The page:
"Following the address by Mr. Landis, the directors of the old settlers' organization met and re-elected the old office holders for another year, they being: L. E. Rice, president; F. M. Brewer, vice president; S. A. Maxwell, secretary; C. A. Hamilton, A. M. Pratt and George Potter, executive committee; L. Ewing, A. E. Parmenter and A. M. Pratt, committee on grounds. It was decided to hold the next picnic on the third Thursday in August in 1908.
"The Sixth Regiment band of Sterling rendered several concerts during the day, and received much praise for its fine playing.
"The ladies of the Lyndon Congregational and Methodist churches served bountiful dinners at the noon hour, which were liberally patronized by the visitors, and goodly sums were cleared for the church treasury."
It is sad to know that of the 117 persons whose names are recorded on the roll at Wallace Hall, Sterling, first old settlers' meeting, 1858, only three are left, Oliver Talbott, C. A. Wetherbee, M. M. Warner.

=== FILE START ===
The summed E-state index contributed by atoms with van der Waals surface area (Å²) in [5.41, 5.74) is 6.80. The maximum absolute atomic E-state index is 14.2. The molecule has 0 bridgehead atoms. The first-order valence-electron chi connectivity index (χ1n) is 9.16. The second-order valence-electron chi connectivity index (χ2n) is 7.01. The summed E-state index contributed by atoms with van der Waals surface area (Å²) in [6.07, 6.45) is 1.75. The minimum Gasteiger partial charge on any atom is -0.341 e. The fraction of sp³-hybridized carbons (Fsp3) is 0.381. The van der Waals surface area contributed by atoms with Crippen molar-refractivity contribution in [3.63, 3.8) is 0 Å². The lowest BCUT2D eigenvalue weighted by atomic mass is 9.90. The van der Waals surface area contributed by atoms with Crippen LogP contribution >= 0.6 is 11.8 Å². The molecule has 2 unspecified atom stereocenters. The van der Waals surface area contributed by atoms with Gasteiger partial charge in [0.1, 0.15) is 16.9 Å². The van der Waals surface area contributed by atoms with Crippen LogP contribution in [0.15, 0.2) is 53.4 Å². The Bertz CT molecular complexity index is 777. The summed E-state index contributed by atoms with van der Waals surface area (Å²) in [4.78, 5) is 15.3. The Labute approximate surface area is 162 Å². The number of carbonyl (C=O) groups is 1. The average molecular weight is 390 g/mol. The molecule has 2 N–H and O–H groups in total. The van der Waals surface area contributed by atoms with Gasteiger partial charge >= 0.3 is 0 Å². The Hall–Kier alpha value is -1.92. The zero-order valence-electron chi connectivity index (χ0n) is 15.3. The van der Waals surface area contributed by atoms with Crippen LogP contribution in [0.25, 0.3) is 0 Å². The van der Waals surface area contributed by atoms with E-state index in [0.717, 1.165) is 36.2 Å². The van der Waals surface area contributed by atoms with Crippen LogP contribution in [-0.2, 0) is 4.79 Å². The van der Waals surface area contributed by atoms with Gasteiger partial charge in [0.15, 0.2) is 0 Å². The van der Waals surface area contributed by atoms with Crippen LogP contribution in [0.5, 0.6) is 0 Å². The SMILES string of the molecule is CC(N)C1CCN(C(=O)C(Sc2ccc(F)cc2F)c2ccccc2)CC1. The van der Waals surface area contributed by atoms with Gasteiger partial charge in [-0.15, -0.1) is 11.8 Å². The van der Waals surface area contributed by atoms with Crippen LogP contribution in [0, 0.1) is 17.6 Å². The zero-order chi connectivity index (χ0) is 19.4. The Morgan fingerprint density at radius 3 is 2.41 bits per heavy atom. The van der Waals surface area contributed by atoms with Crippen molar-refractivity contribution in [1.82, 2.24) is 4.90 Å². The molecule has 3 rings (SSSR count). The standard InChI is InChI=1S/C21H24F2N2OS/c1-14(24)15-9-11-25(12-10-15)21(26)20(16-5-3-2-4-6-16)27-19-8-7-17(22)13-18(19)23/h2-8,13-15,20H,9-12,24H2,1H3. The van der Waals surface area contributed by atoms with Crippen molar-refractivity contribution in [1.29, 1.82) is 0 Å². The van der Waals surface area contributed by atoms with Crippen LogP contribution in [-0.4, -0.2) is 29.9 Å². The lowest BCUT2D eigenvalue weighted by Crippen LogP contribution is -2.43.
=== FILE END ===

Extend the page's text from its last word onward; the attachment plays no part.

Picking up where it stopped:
CONTEST FOR THE COUNTY SEAT.
The combat deepens. On, ye brave,
Who rush to glory or the grave!
Wave, Lyndon, all thy banners wave,
And charge with all thy chivalry!
The poet wrote Munich, but no matter. Campbell is dead, and no difference to him. In a new settlement, the first important question is thecounty seat. As there are no manufactures or trade or travel to make atown grow, the courthouse, the seat of the records, will naturally attract thepeople. It is really the center of attraction. Here the lawyers gather,important cases are tried, the politicians meet to prepare for campaigns.As you read the early history of the state or the lives of our pioneerlawyers and judges, you will notice that their wide circuits took them fromtown to town. A vast amount of forgotten eloquence was poured forth inthose old courthouses. How Lincoln and Douglas, Baker and Swett, DavidDavis and Lyman Trumbull, rode on their ponies with their saddle-bagsover the rude roads of the prairies. In 1858 most of the famous debatesbetween Lincoln and Douglas for the senate were held at Freeport, Galesburg,and other county seats.